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All the Perl that's Practical to Extract and Report

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  • Thanks for elaborating. I can agree totally. This is the first project I have been on to use Oracle. All dates are strings and not DATE (so I have to convert in almost all calls). All fields are NOT NULL and a fixed length even if the data doesn't come close to using the space (I know how to use rtrim and I have to do it in almost every call). There are no foreign keys (it is about 1500 tables). It is very frustrating.
    • Wow. That sounds like giving a kid a Ferrari for driving lessons and then not bothering to teach them to drive. I actually don't mind having everything NOT NULL, but that's only if folks know why they're doing that and clearly whoever worked on your database didn't.

      Can you do something like Rose [cpan.org] on top of it? If so, it could at least hide a lot of that cruft for you.

      • The NOT NULL is not as annoying as the everything is padded with spaces in the fields. So if the field is 10 characters and the data is 3, they tack on 7 spaces to make it fit. That is freaking annoying as hell.

        They have crashed the "ferrari". What a waste.

  • Score one for asking dumb questions. I'll keep your advice in mind and be extra careful since my current project uses MySQL.
  • Learning how to use a database well is good advice. Never mind the relational model -- I've met many Oracle users and even DBAs who didn't seem to have a solid grasp of the transaction model and isolation levels. These are pretty fundamental things to know about your database.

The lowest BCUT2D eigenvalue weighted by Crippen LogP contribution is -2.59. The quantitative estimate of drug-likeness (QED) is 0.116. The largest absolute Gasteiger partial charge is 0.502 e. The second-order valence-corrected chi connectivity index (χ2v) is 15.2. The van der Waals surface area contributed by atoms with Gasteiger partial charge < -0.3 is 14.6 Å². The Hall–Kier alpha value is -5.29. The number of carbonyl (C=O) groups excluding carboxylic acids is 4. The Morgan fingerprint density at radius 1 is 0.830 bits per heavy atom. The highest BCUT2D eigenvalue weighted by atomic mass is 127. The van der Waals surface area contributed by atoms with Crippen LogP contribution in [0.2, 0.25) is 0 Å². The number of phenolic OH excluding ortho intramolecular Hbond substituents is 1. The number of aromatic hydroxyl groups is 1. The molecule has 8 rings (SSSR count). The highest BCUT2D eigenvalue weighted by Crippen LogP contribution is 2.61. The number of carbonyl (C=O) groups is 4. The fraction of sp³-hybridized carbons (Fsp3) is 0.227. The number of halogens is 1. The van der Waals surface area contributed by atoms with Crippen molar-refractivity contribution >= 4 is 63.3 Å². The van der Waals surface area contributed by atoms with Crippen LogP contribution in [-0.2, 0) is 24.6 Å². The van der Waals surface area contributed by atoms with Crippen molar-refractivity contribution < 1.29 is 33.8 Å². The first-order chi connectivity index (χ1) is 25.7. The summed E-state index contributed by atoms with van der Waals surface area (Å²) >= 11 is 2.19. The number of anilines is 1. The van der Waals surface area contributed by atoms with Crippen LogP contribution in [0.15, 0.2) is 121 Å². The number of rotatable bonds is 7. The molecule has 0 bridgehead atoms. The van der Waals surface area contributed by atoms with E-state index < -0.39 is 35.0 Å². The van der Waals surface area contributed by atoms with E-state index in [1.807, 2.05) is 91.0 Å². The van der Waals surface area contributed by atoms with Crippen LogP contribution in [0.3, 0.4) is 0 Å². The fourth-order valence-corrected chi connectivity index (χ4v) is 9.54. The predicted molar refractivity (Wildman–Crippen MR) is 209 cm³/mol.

Your anti-MySQL rant is getting really out-of-date though. MySQL has had transactions and foreign keys in a GA release since March 2003, with the same MVCC locking model that Postgres and Oracle use. They've had a strict mode tha

    • The strict mode is barely a year old and MySQL, with their perpetuation of their "who needs valid data?" ideas has decided to make this optional. Why data integrity should be optional, I don't know, but this continual misunderstanding on their part (remember when they published that laughable anti-FK essay?) makes me extremely leery of them and their product. Also, you still can't attach triggers to views (something which hurt us at Kineticode and would have allowed MySQL to simulate something much closer

      • MySQL 5 reached beta in March 2005, over two years ago, and a production release in October 2005. The 5.1 production release should be happening pretty soon, and 5.2 is already available in alpha.

        One thing that might help you make a case for some urgency on upgrading to version 5 at work is that the other versions are now so old they have a "end of product life" notice on the MySQL web site.

    • MySQL has had transactions and foreign keys in a GA release since March 2003, with the same MVCC locking model that Postgres and Oracle use.

      Wrong. They do have transactions and FKs, but no MVCC. InnoDB is a sorry attempt at that, ill documented, and writers in it will block readers, sometimes a consistent dump will lock the whole database, and it can’t generally be trusted.

      And even in GA, the sorry MyISAM is still the default.

  • Just out of curiosity, what version of MySQL are you running?
  • A couple of articles that may interest you:

    http://www.infoq.com/news/2007/08/denormalization [infoq.com]
    http://www.infoq.com/news/2007/08/mnesia [infoq.com]
    http://blogs.msdn.com/pathelland/archive/2007/07/23/normalization-is-for-sissies .aspx [msdn.com]

    Any thoughts on denormalization, distributed databases, Erlang, etc?